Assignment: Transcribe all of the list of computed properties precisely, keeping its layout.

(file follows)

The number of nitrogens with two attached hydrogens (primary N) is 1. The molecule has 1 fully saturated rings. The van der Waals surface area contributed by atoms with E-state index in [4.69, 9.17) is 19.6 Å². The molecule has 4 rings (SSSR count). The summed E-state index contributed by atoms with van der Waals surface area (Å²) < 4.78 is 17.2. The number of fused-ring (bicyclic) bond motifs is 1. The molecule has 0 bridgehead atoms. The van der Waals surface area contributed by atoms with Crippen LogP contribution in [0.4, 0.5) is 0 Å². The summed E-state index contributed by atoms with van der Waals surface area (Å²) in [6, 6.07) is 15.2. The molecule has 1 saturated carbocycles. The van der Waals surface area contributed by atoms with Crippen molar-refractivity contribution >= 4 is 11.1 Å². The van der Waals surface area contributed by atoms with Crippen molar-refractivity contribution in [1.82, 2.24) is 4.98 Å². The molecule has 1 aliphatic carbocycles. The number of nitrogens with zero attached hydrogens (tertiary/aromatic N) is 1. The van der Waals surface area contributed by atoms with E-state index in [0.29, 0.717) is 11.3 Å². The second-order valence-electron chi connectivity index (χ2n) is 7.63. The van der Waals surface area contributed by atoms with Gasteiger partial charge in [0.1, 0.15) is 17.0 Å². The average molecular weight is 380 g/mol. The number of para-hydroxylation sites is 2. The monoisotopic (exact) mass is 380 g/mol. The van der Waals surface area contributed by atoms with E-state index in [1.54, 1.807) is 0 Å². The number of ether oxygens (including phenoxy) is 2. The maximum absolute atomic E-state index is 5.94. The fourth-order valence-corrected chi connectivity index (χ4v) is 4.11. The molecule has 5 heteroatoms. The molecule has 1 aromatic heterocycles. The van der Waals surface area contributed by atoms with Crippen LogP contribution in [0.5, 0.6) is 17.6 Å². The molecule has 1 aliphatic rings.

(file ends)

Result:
The number of nitrogens with two attached hydrogens (primary N) is 1. The molecule has 1 fully saturated rings. The van der Waals surface area contributed by atoms with E-state index in [4.69, 9.17) is 19.6 Å². The molecule has 4 rings (SSSR count). The summed E-state index contributed by atoms with van der Waals surface area (Å²) < 4.78 is 17.2. The number of fused-ring (bicyclic) bond motifs is 1. The molecule has 0 bridgehead atoms. The van der Waals surface area contributed by atoms with Crippen LogP contribution in [0.4, 0.5) is 0 Å². The summed E-state index contributed by atoms with van der Waals surface area (Å²) in [6, 6.07) is 15.2. The molecule has 1 saturated carbocycles. The van der Waals surface area contributed by atoms with Crippen molar-refractivity contribution >= 4 is 11.1 Å². The van der Waals surface area contributed by atoms with Crippen molar-refractivity contribution in [1.82, 2.24) is 4.98 Å². The molecule has 1 aliphatic carbocycles. The number of nitrogens with zero attached hydrogens (tertiary/aromatic N) is 1. The van der Waals surface area contributed by atoms with E-state index in [0.29, 0.717) is 11.3 Å². The second-order valence-electron chi connectivity index (χ2n) is 7.63. The van der Waals surface area contributed by atoms with Gasteiger partial charge in [0.1, 0.15) is 17.0 Å². The average molecular weight is 380 g/mol. The number of para-hydroxylation sites is 2. The monoisotopic (exact) mass is 380 g/mol. The van der Waals surface area contributed by atoms with E-state index in [1.54, 1.807) is 0 Å². The number of ether oxygens (including phenoxy) is 2. The maximum absolute atomic E-state index is 5.94. The fourth-order valence-corrected chi connectivity index (χ4v) is 4.11. The molecule has 5 heteroatoms. The molecule has 1 aromatic heterocycles. The van der Waals surface area contributed by atoms with Crippen LogP contribution in [0.5, 0.6) is 17.6 Å². The molecule has 1 aliphatic rings.